Brenda Silverman, renowned socialite, respected member of the Johannesburg Jewish community, and wife to esteemed, philanthropic businessman, Alan Silverman, is found dead in her bed in her luxurious Northern Suburbs home. The close-knit community is shattered by this tragedy; even more so when it emerges that foul play is suspected.
Fledgling journalist Tracy Jacobs, who is awkwardly trying to find her place amongst her more confident colleagues is sent to see if she can discover the story behind the story. After all, she’s one of ‘them’ (Jewish), and even went to school with one of the deceased’s children. Her mother is horrified that she would even begin to try and hint at something being amiss in the perfect Silverman home. It’s just so embarrassing when the book club ladies are whispering about you behind your back!
And so begins a journey to discover what exactly contributed to creating the façade of a ‘Beautiful Family’.
We learn about Alan’s extremely humble beginnings during South Africa’s notorious Apartheid era: as a member of the only Jewish family in an Afrikaans farming community he’s subjected to bullying of the worst kind, and not only outside of the home. His childhood is challenging but he soon learns the skills he needs to survive. His brother is killed in action while carrying out his compulsory army service, and Alan decides he’s not following the same path leaving the country, to become a ‘conscientious objector’, much to the disgust of his patriotic family.
He moves to a kibbutz in Israel where he meets the impressionable Brenda and decides that this is the girl he’s going to marry. She’s young, shy, impressionable and will be his perfect partner. She is the ideal companion to accompany him on his many unexpected, sometimes exciting, and often downright alarming exploits. She doesn’t challenge him, and seems happy to be the unquestioning wife that the up and coming Silverman requires.
They journey to London, where they stay with Annette Davies – anti-Apartheid activist, and ‘Alan Silverman fan club chairman’, and Alan becomes the golden boy of the anti-Apartheid movement. He forms an association with kindly Ben Shapiro, who launches him into the fast-paced business of property, which he uses as a springboard to launch him to professional heights he always wanted to achieve. For Alan Silverman has spent his life trying to prove himself a success, and creating a persona that others will both respect and fear. For all he has every wanted was to be accepted.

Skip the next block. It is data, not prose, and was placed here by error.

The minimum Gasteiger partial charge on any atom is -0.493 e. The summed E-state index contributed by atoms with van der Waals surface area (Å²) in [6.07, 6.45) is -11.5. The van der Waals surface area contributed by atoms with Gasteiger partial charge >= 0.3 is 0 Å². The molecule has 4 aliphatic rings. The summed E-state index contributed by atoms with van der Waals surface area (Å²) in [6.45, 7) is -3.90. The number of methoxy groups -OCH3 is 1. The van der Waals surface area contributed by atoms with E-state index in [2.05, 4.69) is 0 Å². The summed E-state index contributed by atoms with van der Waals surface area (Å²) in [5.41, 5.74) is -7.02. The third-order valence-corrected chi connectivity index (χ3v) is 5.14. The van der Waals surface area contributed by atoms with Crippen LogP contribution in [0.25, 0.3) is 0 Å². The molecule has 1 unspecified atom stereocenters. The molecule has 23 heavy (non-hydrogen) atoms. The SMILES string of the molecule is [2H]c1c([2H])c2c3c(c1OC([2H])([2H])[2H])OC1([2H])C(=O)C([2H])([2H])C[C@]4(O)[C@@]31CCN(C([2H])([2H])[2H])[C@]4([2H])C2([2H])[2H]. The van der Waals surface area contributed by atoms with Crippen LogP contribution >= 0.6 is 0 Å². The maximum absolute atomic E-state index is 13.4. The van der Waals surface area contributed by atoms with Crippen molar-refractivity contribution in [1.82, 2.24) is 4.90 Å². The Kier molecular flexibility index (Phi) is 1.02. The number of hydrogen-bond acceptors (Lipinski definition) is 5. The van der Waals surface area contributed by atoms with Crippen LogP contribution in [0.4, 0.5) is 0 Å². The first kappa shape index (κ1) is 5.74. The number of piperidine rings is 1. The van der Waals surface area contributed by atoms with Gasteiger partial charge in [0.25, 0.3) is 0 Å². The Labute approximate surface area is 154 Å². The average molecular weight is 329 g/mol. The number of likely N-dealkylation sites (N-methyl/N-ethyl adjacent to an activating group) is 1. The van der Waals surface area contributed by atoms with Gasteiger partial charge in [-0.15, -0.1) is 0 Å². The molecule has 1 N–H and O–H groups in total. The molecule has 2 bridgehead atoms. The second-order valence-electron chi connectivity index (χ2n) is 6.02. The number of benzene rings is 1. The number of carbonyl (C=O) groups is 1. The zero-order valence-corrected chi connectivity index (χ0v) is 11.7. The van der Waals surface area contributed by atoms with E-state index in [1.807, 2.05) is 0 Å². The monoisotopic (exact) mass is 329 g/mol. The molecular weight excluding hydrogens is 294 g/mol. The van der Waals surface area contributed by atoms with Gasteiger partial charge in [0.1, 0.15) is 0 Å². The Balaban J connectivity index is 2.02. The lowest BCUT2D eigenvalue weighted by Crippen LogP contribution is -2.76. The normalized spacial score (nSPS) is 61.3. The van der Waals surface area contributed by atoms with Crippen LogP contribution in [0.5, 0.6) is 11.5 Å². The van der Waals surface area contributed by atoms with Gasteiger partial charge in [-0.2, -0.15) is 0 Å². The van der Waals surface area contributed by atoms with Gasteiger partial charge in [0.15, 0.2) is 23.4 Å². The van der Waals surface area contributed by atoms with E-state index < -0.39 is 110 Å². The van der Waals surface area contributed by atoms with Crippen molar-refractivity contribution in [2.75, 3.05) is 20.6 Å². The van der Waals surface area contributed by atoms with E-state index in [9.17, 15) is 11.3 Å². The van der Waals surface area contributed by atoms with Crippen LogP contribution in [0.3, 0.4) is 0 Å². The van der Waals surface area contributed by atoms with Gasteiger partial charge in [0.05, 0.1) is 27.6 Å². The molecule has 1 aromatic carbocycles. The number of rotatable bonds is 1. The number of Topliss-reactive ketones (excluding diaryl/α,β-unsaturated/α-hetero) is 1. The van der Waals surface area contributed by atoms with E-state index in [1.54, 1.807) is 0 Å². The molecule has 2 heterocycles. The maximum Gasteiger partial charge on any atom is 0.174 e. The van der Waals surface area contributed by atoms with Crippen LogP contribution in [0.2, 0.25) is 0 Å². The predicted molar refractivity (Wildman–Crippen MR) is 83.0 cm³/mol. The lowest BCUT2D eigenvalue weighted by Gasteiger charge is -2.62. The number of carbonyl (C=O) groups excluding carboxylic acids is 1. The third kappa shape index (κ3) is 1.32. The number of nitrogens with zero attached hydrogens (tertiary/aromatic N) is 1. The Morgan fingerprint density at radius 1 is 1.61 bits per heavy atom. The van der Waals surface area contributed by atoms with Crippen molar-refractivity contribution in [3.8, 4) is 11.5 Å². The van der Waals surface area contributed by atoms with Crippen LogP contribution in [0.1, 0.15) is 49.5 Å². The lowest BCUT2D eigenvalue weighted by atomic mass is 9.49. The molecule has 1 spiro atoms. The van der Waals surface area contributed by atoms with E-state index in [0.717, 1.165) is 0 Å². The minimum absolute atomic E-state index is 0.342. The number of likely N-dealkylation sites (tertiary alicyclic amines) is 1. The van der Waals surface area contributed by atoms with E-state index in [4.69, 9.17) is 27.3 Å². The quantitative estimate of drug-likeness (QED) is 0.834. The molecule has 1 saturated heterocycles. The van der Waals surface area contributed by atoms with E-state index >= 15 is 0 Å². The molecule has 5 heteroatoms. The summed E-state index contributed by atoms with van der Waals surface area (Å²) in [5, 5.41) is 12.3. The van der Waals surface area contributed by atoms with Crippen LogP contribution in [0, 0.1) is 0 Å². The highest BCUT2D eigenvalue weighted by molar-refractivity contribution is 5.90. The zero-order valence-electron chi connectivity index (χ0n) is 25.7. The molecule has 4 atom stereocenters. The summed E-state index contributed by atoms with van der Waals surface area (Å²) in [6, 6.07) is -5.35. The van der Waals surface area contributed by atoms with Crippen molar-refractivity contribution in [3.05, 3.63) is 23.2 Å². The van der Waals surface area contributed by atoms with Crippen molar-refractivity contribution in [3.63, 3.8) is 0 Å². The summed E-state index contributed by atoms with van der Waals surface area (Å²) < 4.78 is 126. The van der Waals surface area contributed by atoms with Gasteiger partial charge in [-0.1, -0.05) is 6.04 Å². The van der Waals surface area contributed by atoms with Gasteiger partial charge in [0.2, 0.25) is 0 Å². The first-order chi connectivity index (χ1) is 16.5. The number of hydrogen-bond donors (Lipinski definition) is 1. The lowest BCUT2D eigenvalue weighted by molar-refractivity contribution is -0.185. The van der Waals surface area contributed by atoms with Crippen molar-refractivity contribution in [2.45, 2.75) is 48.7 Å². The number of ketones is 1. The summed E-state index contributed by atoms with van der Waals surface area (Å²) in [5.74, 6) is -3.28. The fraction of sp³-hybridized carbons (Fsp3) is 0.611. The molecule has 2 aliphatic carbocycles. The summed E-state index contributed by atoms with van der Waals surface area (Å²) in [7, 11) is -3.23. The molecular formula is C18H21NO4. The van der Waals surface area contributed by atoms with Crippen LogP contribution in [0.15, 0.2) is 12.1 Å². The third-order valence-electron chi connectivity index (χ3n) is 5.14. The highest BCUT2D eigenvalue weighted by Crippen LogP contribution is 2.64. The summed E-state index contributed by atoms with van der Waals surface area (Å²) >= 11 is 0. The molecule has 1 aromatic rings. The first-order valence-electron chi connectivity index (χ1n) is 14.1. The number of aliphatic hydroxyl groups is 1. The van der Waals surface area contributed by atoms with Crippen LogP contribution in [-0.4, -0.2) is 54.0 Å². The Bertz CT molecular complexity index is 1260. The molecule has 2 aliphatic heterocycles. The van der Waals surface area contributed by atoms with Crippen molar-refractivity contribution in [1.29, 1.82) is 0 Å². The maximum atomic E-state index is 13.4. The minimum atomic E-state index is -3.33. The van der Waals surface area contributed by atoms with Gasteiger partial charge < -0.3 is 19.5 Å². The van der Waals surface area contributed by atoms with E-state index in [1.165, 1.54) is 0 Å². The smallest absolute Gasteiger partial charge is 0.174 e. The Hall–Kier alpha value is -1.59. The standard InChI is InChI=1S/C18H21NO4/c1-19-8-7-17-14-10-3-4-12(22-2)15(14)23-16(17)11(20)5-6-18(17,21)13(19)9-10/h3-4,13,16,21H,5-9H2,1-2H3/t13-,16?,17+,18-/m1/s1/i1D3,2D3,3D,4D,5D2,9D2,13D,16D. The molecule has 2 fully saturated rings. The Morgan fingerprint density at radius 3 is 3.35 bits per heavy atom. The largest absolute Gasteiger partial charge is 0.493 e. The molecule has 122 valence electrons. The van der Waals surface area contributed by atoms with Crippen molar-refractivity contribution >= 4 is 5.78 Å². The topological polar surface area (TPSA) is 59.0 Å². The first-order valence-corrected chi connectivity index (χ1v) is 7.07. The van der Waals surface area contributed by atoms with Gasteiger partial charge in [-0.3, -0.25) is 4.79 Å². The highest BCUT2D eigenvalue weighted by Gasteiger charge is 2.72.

Back in South Africa after the abolishment of Apartheid, the Silvermans settle into a picture-perfect niche. Philanthropic, wealthy, successful, and now religiously observant and respected in the Johannesburg Jewish community, until tragedy strikes!
This is a deep, dark look at the underbelly of what goes on behind the closed doors of a ‘beautiful family’. It’s not based on a particular incident (although the speculation on this is rife!), but on very thorough research into the ugliness of domestic abuse that, despite people believing ‘it doesn’t happen to people like us’, is very much a sick, daily reality for many more than we realise.
It is also an analytical commentary of the workings of a close community – in this case – the ultra-Orthodox Jewish community in Johannesburg. How far will a group of people go to protect one of their own? How long does it take for people to realise that the hideous truth is right in front of them but that they simply refuse to see it?
Marilyn Cohen De Villiers has masterfully woven an intricate story, incorporating history, dangerous reality and horrifying truth which leaves us asking: How well do we really know those close to us? How far will one person go to protect what he has created – something that might not even exist?